Economists are never wrong, as the saying goes, but their predictions are sometimes subject to an unexpected asymmetrical shock which causes them to awry.
I really like economics but ended up majoring in Industrial psychology (because I thought it was interesting) and finance (because I wanted to be a trader). Several years later I decided to have another crack at majoring in economics. But then got distracted by philosophy and political science (and the humanities in general). My enthusiasm for traditional and linear forms of education and the piece of cardboard they give you afterwards has waned somewhat over the years, so I don’t ever see myself progressing past economics 202 on any official platform. Besides being an economist is a lot like being a horoscope writer, you dwell in a dim twilight realm bereft of light, peddling your own particular brand of bullshit to anyone who will listen to you. Some people even aggrandize their vocation with a prefix. Senior economist, which personally I think is hilarious that something so spurious should have a hierarchy. Still… I have a soft spot for economics, even if the practitioners thereof are mostly kooks and whack-jobs.
We all make predictions. Especially about the economy. We don’t need to be able to chart aggregates on a graph to do this. Just like economists we can make stuff up as we go. Sometimes we will be right. And sometimes we will be wrong. When we are right we get to croon on about it indefinitely. When we are wrong, we casually forget to mention it. (or delete our blog post)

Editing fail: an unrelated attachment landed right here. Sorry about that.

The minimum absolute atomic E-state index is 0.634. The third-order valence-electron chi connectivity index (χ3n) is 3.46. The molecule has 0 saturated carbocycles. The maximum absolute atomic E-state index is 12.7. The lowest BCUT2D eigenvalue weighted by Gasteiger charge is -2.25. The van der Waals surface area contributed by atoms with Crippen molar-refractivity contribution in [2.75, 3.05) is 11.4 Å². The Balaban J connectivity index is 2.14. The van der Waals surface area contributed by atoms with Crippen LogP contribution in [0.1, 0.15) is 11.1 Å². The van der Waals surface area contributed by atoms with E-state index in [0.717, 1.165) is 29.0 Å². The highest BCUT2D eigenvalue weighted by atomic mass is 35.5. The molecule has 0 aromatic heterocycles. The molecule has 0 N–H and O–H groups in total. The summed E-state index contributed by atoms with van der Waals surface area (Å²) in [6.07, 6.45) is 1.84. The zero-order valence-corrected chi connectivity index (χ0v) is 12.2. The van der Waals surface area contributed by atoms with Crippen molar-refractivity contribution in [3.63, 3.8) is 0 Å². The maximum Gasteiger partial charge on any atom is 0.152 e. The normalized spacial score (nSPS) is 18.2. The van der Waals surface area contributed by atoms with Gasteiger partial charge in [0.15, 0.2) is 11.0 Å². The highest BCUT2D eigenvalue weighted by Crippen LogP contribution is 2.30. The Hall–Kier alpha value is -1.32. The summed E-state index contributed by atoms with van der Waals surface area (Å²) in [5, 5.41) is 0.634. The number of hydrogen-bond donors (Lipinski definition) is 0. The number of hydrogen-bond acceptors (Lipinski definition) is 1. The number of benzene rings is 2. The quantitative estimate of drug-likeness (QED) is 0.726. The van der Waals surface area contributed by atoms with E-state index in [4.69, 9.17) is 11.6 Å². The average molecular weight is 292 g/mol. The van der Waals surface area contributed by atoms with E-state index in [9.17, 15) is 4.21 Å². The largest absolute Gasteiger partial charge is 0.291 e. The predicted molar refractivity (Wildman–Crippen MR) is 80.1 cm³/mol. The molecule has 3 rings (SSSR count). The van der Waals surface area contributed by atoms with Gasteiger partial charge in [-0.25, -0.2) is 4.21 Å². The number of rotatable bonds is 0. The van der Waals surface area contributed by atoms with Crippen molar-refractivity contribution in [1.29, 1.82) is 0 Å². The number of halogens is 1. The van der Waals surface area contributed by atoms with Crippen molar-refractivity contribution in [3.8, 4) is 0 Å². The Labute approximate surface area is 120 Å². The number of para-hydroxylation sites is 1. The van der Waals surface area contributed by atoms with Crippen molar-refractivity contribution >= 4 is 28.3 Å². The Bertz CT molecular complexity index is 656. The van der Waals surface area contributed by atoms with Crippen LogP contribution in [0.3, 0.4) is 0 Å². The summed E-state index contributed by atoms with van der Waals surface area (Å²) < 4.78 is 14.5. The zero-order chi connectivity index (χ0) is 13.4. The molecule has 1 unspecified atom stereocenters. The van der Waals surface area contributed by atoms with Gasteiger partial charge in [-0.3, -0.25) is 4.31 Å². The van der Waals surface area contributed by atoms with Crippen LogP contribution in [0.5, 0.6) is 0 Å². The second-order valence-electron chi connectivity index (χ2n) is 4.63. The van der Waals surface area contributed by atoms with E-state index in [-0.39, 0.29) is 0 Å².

Besides, really, its all Bismark. Which is a fantastic line from Dan Carlin I have decided to love (steal) and casually drop into as many conversations as possible.
James Burke – ‘… we don’t know whats going on. But we think that we do and that we have instruments that tell us we know and we run our systems based on the fact that we have a pretty good handle and more or less we manage to stumble along, the Fed drops the rate and to a certain extent the economy behaves the way it is expected to behave. The instruments we use are extremely crude so on a macro level we see things happening more or less the way we thought they ought to, what we don’t see are the levels, the more subtle levels at which the effects are less immediately visible, less easily understood on the front page of a newspaper, or more likely to have an outcome down the road, in which case, by that time of course we don’t know they are late effects, we see them as something else. I am not a conspiracy freak, but I have long believed that what we think is going on is nothing like what is going on, I’m talking about the way the political institutions work, I believe that Realpolitik has always been whats really happening and the flak, the blah, blah, is what the rest of us believe is going on and I think that’s the way the world works.